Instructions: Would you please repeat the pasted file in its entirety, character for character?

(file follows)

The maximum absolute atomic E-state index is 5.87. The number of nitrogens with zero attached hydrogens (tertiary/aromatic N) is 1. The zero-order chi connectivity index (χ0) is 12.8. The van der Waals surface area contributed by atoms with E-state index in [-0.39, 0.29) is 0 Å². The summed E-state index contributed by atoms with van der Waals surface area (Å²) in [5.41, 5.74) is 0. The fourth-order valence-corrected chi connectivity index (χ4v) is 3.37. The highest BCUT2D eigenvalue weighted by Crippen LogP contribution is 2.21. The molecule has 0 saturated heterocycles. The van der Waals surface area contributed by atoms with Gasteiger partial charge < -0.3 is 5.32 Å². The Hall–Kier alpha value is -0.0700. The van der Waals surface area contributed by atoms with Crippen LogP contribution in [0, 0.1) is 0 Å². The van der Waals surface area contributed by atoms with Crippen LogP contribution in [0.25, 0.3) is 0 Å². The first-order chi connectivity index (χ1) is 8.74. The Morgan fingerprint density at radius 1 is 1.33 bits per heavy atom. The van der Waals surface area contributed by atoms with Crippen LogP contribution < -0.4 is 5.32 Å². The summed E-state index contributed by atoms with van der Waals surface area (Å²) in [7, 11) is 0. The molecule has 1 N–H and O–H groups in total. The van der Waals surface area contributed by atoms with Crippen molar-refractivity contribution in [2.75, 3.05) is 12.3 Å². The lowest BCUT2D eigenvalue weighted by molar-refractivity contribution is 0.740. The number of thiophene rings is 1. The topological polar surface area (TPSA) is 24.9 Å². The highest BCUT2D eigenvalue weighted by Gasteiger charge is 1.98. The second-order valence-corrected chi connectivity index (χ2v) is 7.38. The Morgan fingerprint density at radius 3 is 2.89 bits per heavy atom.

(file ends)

The maximum absolute atomic E-state index is 5.87. The number of nitrogens with zero attached hydrogens (tertiary/aromatic N) is 1. The zero-order chi connectivity index (χ0) is 12.8. The van der Waals surface area contributed by atoms with E-state index in [-0.39, 0.29) is 0 Å². The summed E-state index contributed by atoms with van der Waals surface area (Å²) in [5.41, 5.74) is 0. The fourth-order valence-corrected chi connectivity index (χ4v) is 3.37. The highest BCUT2D eigenvalue weighted by Crippen LogP contribution is 2.21. The molecule has 0 saturated heterocycles. The van der Waals surface area contributed by atoms with Gasteiger partial charge < -0.3 is 5.32 Å². The Hall–Kier alpha value is -0.0700. The van der Waals surface area contributed by atoms with Crippen LogP contribution in [0, 0.1) is 0 Å². The van der Waals surface area contributed by atoms with Crippen LogP contribution in [0.25, 0.3) is 0 Å². The first-order chi connectivity index (χ1) is 8.74. The Morgan fingerprint density at radius 1 is 1.33 bits per heavy atom. The van der Waals surface area contributed by atoms with Crippen LogP contribution < -0.4 is 5.32 Å². The summed E-state index contributed by atoms with van der Waals surface area (Å²) in [7, 11) is 0. The molecule has 1 N–H and O–H groups in total. The van der Waals surface area contributed by atoms with Crippen molar-refractivity contribution in [2.75, 3.05) is 12.3 Å². The lowest BCUT2D eigenvalue weighted by molar-refractivity contribution is 0.740. The number of thiophene rings is 1. The topological polar surface area (TPSA) is 24.9 Å². The highest BCUT2D eigenvalue weighted by Gasteiger charge is 1.98. The second-order valence-corrected chi connectivity index (χ2v) is 7.38. The Morgan fingerprint density at radius 3 is 2.89 bits per heavy atom.